Hi, I would like to submit a new license for approval.
OPNL (Open Innovation License):
OPNL-2.0 (Open Innovation License v2):
I wanted to release this license for a variety of different reasons. Infact, I made many posts in regards to why this license is unique and valuable, and found many developers willing to adapt this license through small innovation challenges. The license was made on the basis of promoting a mission statement on ethical technology within the license as well as not being specific to only software i.e. files, diagrams, data format or any other innovation.
We also wanted to make sure that the license is adaptable. Many open source licenses require you to put tons of header files for compliance. We wanted to make a license that just requires you to contain the license file in your directory. While many other open source licenses also do that or follow in similar footsteps, we weren’t able to find one that met all these unique qualities.
Explain whether the license may be used by any licensor, or is specific to an organization/place/jurisdiction.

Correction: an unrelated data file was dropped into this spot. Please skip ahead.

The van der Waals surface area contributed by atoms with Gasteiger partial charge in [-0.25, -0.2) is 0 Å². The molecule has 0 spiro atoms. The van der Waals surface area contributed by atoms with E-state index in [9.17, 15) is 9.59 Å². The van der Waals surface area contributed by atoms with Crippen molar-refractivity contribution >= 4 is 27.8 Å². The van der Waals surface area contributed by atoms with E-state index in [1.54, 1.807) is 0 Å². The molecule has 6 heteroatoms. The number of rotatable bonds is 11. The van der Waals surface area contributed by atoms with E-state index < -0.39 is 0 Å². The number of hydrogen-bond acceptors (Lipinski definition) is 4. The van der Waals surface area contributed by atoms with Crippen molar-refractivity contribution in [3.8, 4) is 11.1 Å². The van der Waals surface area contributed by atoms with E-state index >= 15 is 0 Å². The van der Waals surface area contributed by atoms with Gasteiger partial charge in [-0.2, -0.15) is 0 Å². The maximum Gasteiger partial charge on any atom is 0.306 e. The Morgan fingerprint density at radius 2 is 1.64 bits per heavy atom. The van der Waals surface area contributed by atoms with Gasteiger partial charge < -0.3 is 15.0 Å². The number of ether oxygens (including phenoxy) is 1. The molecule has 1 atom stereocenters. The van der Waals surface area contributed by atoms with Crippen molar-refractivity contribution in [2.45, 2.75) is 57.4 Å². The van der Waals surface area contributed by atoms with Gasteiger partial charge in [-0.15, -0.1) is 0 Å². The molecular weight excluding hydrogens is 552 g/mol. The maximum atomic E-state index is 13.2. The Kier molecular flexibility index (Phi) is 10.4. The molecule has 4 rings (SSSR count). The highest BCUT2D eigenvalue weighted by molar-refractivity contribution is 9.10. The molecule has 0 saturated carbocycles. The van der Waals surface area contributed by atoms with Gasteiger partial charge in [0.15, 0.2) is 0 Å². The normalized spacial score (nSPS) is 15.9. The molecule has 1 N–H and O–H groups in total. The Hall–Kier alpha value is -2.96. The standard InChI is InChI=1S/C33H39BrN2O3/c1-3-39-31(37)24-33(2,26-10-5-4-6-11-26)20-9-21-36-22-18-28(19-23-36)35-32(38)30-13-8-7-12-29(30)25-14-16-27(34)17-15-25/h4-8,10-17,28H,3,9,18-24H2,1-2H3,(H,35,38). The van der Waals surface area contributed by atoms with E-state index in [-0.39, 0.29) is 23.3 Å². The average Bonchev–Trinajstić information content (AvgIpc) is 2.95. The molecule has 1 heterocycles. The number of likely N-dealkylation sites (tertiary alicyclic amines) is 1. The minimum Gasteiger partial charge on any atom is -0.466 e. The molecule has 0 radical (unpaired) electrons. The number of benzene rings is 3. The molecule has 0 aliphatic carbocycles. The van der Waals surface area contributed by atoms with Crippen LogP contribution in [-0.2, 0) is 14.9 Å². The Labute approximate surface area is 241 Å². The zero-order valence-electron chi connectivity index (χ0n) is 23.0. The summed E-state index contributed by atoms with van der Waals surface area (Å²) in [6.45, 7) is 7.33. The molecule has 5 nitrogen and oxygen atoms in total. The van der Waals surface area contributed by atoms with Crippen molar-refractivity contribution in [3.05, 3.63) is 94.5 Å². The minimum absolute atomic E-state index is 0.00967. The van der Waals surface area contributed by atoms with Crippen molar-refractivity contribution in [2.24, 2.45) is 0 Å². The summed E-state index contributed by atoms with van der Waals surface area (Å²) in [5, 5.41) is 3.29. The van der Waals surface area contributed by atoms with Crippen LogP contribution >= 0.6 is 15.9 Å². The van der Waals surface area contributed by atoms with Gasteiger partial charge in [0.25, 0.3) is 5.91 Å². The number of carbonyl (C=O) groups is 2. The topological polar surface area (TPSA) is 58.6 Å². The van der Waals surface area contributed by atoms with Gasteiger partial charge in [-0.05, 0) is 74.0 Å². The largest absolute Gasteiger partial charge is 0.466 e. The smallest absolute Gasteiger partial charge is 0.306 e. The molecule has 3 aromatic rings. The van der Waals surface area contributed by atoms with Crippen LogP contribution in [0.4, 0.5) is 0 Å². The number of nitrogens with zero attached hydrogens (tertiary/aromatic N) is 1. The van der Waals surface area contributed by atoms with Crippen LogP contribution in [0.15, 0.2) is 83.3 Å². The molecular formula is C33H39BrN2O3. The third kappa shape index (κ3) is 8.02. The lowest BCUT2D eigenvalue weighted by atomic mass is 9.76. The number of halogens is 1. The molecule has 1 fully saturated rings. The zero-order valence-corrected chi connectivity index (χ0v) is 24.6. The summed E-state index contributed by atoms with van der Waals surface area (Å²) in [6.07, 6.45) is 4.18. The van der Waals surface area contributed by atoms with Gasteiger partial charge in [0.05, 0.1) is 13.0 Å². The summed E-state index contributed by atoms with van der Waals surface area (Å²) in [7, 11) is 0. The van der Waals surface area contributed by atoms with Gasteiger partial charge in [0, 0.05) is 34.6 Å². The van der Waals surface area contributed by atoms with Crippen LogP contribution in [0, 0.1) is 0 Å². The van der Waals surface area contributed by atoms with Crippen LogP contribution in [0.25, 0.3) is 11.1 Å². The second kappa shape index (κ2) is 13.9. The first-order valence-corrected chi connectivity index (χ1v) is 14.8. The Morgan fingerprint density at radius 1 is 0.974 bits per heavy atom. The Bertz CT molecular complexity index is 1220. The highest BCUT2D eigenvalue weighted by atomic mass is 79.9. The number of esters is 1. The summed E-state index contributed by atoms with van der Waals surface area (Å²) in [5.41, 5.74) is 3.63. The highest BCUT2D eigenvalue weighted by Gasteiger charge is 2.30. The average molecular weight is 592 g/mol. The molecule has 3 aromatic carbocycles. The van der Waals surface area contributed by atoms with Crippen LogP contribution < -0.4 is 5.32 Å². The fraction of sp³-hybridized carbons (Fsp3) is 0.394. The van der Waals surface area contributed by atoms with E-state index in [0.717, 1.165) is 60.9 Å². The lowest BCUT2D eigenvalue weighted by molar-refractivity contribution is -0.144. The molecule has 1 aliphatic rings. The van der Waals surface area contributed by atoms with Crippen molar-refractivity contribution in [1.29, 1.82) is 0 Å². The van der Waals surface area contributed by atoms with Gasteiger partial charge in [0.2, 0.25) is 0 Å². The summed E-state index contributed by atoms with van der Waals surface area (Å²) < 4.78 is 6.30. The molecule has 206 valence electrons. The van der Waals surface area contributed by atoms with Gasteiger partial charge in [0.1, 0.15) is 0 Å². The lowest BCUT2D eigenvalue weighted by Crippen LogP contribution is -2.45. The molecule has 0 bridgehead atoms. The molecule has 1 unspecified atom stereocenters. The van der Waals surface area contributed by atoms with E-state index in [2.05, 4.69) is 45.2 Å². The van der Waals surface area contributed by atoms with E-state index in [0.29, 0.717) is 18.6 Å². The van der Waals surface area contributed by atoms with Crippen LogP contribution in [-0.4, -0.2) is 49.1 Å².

Both licenses can be used by any person or organization. The second license tries to achieve the same thing as the first license, but has the mission statement in the preamble (with slight rewording). I have talked to a variety of different people about this. Many people within open source organizations and boards have liked this. However, there are some people who argued against it.
The primary arguments against it were if the first version has a morally restrictive clause or not. My argument for the first version is that since people agree at goodwill, this isn’t really very restrictive given people have their own have free will to make rational decisions. Then their came arguments about communist China and whether this is restrictive to amish people, and logical paradoxes, and I had anxiety talking back and forth w/ some members of the software community.